NSW government launches draft architecture and design policy

Click to enlarge
The city of Sydney in New South Wales.

The city of Sydney in New South Wales. Image: Creative Commons

The NSW government has launched a draft architecture and design policy for New South Wales. 

The draft policy, titled Better Placed, has been prepared by the NSW Office of the Government Architect and was announced by NSW planning minister Rob Stokes.

The strategic arm of the NSW Office of the Government Architect is now part of the NSW Department of Planning and Environment, having formerly been part of the state’s Public Works department. The move, announced in January 2016, shifted the focus of the office from a design and construct role to a strategic and advisory role.

This draft policy lays the foundation for the design-led planning strategy being developed by the government architect’s office, one of the first strategic documents produced by GAO since restructure.

The strategy will provide guidance to support good design outcomes and introduce new initiatives, including the establishment of a NSW State Design Advisory Panel for key state significant projects. 

Minister Stokes said good design and planning in Sydney was important to avoid ending up with “a big, disorganized, ugly city.”

“Focusing on design will help maximize benefits from the billions of dollars the NSW government is spending on infrastructure, so we can build an even better future for our city and state,” Stokes said. 

Stokes also revealed changes to the 1979 Environmental Planning and Assessment Act, which will undergo consultation later this year and will include a new object promoting good design in the built environment.

“Good design is critical to creating liveable, productive, sustainable and resilient communities, and we want to champion good design through a new policy and give it weight through legislative changes,” said Stokes.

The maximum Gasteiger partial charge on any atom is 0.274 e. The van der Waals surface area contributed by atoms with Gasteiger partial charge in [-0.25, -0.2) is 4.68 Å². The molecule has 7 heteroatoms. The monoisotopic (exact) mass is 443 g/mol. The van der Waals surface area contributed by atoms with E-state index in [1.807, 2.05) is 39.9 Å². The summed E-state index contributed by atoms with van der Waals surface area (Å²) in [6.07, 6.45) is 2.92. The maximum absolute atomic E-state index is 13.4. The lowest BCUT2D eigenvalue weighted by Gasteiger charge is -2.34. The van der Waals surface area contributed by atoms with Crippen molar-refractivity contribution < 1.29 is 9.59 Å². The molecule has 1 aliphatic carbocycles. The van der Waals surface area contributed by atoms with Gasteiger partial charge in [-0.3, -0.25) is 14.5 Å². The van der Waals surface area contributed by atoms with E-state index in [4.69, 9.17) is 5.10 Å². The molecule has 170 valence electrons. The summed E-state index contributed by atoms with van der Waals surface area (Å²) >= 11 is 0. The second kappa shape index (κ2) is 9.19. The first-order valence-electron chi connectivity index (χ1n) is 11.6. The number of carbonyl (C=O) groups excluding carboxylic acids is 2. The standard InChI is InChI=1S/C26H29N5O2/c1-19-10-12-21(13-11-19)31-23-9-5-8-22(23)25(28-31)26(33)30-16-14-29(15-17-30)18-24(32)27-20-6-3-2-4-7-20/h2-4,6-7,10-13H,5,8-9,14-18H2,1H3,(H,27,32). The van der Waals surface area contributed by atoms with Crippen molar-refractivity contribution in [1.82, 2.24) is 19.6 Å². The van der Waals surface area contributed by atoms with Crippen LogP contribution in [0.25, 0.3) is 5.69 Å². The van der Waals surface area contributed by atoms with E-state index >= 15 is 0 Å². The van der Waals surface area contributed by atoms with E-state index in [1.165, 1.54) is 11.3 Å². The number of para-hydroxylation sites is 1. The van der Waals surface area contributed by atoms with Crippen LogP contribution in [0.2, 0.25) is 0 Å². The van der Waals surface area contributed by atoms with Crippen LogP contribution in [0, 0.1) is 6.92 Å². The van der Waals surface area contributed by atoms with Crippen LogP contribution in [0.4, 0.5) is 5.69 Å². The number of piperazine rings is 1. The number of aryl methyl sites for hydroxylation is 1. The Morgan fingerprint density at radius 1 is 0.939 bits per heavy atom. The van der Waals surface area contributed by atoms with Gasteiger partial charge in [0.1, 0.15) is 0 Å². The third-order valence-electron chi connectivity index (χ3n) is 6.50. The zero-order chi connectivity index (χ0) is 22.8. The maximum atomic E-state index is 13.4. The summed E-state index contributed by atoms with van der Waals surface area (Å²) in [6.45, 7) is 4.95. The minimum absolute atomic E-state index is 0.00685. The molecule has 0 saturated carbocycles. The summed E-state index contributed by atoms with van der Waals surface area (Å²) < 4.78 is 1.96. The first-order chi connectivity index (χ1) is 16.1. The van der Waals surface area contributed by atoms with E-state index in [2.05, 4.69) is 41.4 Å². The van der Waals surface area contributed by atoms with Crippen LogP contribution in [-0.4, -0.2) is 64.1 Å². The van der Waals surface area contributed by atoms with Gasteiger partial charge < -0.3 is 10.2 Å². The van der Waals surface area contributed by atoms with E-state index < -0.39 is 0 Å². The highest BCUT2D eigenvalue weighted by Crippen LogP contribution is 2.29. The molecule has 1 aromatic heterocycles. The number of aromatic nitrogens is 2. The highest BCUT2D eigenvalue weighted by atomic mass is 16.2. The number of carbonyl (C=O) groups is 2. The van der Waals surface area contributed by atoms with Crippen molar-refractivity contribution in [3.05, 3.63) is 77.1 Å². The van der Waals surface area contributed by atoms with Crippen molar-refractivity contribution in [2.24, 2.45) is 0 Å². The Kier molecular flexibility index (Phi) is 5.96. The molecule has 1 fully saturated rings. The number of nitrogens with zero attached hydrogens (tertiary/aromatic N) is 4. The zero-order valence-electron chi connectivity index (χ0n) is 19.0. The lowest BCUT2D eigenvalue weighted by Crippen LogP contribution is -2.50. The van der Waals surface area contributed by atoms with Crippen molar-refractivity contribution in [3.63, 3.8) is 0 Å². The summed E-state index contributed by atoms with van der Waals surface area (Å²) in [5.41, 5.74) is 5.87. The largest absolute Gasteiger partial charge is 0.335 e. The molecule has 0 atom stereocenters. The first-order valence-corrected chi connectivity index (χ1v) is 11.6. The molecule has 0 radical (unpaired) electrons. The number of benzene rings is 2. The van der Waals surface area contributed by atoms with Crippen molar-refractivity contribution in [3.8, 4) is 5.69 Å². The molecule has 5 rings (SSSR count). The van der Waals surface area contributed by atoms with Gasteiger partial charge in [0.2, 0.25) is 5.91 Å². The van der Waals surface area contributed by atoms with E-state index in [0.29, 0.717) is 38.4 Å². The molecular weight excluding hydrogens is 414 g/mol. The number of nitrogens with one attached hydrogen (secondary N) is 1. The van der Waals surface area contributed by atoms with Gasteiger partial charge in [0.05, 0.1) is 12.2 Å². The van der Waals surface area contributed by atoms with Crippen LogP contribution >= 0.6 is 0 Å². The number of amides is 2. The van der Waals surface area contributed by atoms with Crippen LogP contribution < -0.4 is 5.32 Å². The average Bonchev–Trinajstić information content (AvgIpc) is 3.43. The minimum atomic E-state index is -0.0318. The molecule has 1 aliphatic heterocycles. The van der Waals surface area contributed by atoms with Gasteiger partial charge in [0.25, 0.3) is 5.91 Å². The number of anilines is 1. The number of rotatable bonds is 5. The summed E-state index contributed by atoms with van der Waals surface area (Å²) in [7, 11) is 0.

The Australian Institute of Architects’ NSW president, Shaun Carter, said the policy had the potential to ensure the same base level of design excellence across all new development in the state as SEPP 65 and the Apartment Design Guide had done for multiresidential development.

Carter said the draft policy would “inform a new era of design-led planning that has the potential to make the state’s towns and cities more individual and interesting.”

He continued: “Architects and other design professional apply joined-up design thinking in all our projects. We look at the context of the individual building or place and aim to deliver a result that benefits the whole community, not just the organization that commissions it.

“The new policy provides the opportunity to apply that kind of holistic problem-solving to the planning and design of precincts, towns and cities.”

The Government Architect will develop a design-led planning strategy and consult with community, industry and council stakeholders in early 2017. The strategy will establish a design-led planning methodology to assist planning system users in achieving well-designed places.

Comments and suggestions can be made to the Government Architect via contact with the office.

The NSW Office of the Government Architect is celebrating its bicentenary in 2016. To mark this, the office has been running GA200+, a series of events exploring opportunities for built environment industry leaders to engage directly in discussions with government on policy direction. These conversations will also inform the Policy for Architecture and Urban Design in NSW.


More news

Most read

Fewer walls, more life: Big Small House

Fewer walls, more life: Big Small House

Designed according to the philosophy that “less is more,” this layered family home by People Oriented Design offers an engaging contribution to the conversation about twenty-first-century Queensland architecture.
Monastic modesty: Surry Hills House

Monastic modesty: Surry Hills House

This refurbishment of a narrow terrace house by Benn and Penna Architecture presents the client with a light-filled, monastic and disciplined setting for life to unfold.